Non Surgical Tummy Tuck:
Nearly all people undergoing a tummy tuck will have one of the three type of procedures discussed above. A very small segment of individuals may be good candidates for non surgical tummy tuck type procedures to tighten up loose skin and remove fat from around the tummy. Generally, only people that need the most minimal amounts of skin tightening and fat removal will be candidates. Non surgical tummy tucks are performed using using devices including:
Non Surgical Tummy Tuck: Skin Tightening
- VelaSmooth and VelaShape
- combine infrared light, mechanical suction, and radiofrequency to tighten loose and redundant abdominal skin
- radiofrequency skin tightening
Non Surgical Tummy Tuck: Fat Removal
- UltraShape and Liposonix
- use external ultrasound waves to break up and remove fatty deposits
- cools tissues non-invasively to disrupt fatty deposits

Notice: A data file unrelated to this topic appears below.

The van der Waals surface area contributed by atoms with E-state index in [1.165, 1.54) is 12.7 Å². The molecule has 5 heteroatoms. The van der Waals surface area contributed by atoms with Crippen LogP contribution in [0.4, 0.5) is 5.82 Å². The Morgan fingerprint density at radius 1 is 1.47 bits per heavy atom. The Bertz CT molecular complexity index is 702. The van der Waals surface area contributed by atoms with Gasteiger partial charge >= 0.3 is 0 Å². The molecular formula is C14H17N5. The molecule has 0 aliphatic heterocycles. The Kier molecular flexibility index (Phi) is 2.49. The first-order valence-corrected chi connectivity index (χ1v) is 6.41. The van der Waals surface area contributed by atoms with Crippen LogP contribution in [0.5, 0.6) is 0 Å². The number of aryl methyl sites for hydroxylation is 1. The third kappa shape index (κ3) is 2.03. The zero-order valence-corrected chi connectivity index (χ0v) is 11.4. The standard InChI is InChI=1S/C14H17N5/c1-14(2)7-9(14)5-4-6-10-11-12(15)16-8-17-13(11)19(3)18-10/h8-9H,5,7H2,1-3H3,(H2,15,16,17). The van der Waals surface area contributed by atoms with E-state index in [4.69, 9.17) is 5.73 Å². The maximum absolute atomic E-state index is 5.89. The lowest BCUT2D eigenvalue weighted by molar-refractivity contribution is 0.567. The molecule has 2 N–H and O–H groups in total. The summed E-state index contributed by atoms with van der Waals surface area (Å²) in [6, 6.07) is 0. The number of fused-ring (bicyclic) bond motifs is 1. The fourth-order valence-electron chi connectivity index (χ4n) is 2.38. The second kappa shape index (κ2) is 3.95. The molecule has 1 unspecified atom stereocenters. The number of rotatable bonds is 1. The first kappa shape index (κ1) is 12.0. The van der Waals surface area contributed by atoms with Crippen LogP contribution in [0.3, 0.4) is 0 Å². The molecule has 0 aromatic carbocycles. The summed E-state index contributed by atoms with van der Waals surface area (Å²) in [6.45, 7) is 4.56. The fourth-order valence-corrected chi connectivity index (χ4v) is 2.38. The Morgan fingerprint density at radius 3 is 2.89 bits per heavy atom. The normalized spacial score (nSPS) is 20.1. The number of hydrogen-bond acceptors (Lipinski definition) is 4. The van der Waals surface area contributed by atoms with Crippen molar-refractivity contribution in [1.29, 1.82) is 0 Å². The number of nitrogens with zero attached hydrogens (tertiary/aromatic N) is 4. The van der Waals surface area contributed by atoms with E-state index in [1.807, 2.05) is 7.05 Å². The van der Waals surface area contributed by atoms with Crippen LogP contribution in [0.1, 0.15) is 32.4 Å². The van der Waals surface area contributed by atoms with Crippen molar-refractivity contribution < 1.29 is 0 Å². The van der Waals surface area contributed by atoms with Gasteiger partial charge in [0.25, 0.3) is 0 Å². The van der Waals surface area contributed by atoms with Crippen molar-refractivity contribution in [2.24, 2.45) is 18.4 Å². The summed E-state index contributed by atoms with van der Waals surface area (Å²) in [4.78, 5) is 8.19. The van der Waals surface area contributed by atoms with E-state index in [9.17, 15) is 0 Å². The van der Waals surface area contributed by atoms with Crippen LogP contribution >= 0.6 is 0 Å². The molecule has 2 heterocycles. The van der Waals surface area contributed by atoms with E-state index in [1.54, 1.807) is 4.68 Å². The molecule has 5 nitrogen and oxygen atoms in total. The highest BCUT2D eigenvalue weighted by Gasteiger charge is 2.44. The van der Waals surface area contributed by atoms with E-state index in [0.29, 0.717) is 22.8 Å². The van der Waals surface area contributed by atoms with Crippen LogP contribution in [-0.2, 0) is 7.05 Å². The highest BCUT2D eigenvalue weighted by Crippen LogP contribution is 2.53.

Scars from tummy tucks are relatively lengthy compared to many other cosmetic surgeries. This can be a cause for concern and hesitation for some people despite the wonders the procedure can do to rejuvenate the mid-sections. Keep in mind that incision length is only one factor when it comes to tummy tuck scars. The others are the quality and type of scars formed after patients undergo tummy tucks. Scars can’t be predicted with certainty. A large number of factors such as which technique is used, incision location, surgeon selection, and after-care all play roles in determining final scar quality.